The overall layout of the book is also difficult to work with. Quick references and summary pages appear at seemingly random intervals throughout the chapters and aren’t listed in either the table of context or the index. For instance, the Hunger mechanic (which I quite liked) appears quite rightfully in the section on vampire mechanics on page 205. There’s also a quick, one-page reference on how to handle Hunger if your group decides it just wants to freeform the entire game. Useful, right? But the reference page for Hunger doesn’t appear until page 293, in the middle of a section on styles of play. The reference page isn’t necessarily out of place here, but heaven help you if you want to find it again in this 400+ page document, as it doesn’t appear in the index or the table of context. Character creation itself involved a lot of flipping back and forth between different sections, as each of them seemed to dictate a different order in which to build the characters. When we finally made it to play itself, the game frequently ground to a halt as we made lengthy searches for the relevant text. The wording in a few places where it instructed us to “refer back” to sections that hadn’t been covered yet suggest to me that different portions of the book were written in isolation from one another and then combined without an eye towards the coherency of the whole.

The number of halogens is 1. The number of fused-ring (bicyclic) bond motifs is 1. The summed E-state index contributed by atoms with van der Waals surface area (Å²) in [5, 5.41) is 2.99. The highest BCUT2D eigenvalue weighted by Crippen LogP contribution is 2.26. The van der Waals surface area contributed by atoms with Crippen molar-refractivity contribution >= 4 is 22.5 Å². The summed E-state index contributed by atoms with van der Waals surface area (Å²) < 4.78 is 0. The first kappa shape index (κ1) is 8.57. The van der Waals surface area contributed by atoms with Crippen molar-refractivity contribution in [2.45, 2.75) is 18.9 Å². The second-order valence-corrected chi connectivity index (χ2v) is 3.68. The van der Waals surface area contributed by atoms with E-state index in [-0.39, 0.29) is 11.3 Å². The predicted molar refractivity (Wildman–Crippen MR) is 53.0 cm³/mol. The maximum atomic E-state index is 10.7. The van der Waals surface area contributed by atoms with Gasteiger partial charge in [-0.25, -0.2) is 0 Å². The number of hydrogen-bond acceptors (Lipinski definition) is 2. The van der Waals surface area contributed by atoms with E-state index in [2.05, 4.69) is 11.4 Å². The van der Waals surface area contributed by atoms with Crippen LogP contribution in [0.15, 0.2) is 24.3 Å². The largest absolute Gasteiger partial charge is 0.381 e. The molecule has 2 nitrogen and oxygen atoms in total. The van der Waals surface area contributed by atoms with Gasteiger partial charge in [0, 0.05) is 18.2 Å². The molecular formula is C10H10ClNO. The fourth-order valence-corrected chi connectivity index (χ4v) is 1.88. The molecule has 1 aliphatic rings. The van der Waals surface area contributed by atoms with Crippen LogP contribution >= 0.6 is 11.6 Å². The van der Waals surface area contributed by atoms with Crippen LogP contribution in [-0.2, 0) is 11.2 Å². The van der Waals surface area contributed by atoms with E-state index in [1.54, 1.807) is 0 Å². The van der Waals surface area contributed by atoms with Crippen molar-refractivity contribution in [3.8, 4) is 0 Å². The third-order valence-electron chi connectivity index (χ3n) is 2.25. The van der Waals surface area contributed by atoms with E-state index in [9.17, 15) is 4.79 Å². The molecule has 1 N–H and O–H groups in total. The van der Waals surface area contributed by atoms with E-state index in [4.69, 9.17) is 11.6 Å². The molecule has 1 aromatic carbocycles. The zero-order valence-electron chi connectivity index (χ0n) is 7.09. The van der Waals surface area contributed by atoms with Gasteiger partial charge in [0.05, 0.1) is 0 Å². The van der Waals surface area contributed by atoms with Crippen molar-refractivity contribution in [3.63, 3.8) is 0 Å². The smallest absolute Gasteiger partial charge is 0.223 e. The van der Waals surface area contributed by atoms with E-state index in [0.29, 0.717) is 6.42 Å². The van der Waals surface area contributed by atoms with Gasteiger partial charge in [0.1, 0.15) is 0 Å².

Difficulties with editing and layout notwithstanding, we finished up character creation, broke for lunch (and broke out the wine) and then got down to the business of play. The core mechanic of Vampire: the Masquerade is a d10 dice pool system. It’s pretty straightforward and very easy to learn. In order to find out if a character succeeds at whatever they are attempting to do, the player assembles a pool of dice. The number of dice in that pool depends on their attributes and skills. For example, if I decided to stalk across rain-slicked rooftops undetected like the badass that I am, I would take my Dexterity score of three and my Stealth score of two and combine them for a pool of five dice. Those five dice are rolled, and anything that comes up six or above counts as a success. The Storyteller would give me a target number I needed to hit, say, three. As long as at least three of my dice come up as a success, I’m good to keep ghosting through the night. In some cases, something about my situation might give me an advantage, and I’d add a dice to my pool, or a disadvantage, and I’d remove one.